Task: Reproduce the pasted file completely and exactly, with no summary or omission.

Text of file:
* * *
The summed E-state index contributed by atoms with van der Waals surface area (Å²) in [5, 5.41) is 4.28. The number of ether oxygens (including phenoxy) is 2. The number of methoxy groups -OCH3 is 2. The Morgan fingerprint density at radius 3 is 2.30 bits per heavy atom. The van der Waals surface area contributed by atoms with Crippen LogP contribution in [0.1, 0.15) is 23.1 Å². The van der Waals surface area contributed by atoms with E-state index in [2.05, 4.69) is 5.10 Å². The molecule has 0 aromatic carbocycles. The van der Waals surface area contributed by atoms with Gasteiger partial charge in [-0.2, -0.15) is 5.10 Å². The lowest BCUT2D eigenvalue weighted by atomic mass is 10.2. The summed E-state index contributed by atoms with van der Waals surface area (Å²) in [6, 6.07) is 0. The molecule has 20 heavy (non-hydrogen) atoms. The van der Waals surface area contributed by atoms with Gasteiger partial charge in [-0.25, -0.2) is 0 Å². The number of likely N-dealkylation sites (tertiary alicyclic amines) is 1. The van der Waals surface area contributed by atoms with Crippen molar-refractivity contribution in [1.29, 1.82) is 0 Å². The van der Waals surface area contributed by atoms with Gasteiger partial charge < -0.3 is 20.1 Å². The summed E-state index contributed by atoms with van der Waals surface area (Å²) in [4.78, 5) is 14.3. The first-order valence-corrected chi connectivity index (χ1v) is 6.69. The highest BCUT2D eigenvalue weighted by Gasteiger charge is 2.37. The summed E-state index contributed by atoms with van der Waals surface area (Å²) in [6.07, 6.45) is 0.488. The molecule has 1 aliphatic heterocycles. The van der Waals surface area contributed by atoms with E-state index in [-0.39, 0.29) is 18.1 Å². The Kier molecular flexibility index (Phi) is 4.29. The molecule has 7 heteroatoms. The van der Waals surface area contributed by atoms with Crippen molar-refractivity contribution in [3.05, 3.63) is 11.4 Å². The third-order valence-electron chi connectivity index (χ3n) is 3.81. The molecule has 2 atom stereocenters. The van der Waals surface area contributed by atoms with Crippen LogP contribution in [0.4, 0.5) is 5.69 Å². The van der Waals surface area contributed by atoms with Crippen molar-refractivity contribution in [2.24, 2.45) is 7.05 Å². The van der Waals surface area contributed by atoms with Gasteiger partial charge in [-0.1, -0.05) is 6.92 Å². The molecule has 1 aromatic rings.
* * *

The summed E-state index contributed by atoms with van der Waals surface area (Å²) in [5, 5.41) is 4.28. The number of ether oxygens (including phenoxy) is 2. The number of methoxy groups -OCH3 is 2. The Morgan fingerprint density at radius 3 is 2.30 bits per heavy atom. The van der Waals surface area contributed by atoms with Crippen LogP contribution in [0.1, 0.15) is 23.1 Å². The van der Waals surface area contributed by atoms with E-state index in [2.05, 4.69) is 5.10 Å². The molecule has 0 aromatic carbocycles. The van der Waals surface area contributed by atoms with Gasteiger partial charge in [-0.2, -0.15) is 5.10 Å². The lowest BCUT2D eigenvalue weighted by atomic mass is 10.2. The summed E-state index contributed by atoms with van der Waals surface area (Å²) in [6, 6.07) is 0. The molecule has 20 heavy (non-hydrogen) atoms. The van der Waals surface area contributed by atoms with Gasteiger partial charge in [-0.25, -0.2) is 0 Å². The number of likely N-dealkylation sites (tertiary alicyclic amines) is 1. The van der Waals surface area contributed by atoms with Crippen molar-refractivity contribution in [1.29, 1.82) is 0 Å². The van der Waals surface area contributed by atoms with Gasteiger partial charge < -0.3 is 20.1 Å². The summed E-state index contributed by atoms with van der Waals surface area (Å²) in [4.78, 5) is 14.3. The first-order valence-corrected chi connectivity index (χ1v) is 6.69. The highest BCUT2D eigenvalue weighted by Gasteiger charge is 2.37. The summed E-state index contributed by atoms with van der Waals surface area (Å²) in [6.07, 6.45) is 0.488. The molecule has 1 aliphatic heterocycles. The van der Waals surface area contributed by atoms with E-state index in [-0.39, 0.29) is 18.1 Å². The Kier molecular flexibility index (Phi) is 4.29. The molecule has 7 heteroatoms. The van der Waals surface area contributed by atoms with Crippen molar-refractivity contribution in [3.05, 3.63) is 11.4 Å². The third-order valence-electron chi connectivity index (χ3n) is 3.81. The molecule has 2 atom stereocenters. The van der Waals surface area contributed by atoms with Crippen LogP contribution in [0.4, 0.5) is 5.69 Å². The van der Waals surface area contributed by atoms with Crippen molar-refractivity contribution in [2.24, 2.45) is 7.05 Å². The van der Waals surface area contributed by atoms with Gasteiger partial charge in [-0.1, -0.05) is 6.92 Å². The molecule has 1 aromatic rings.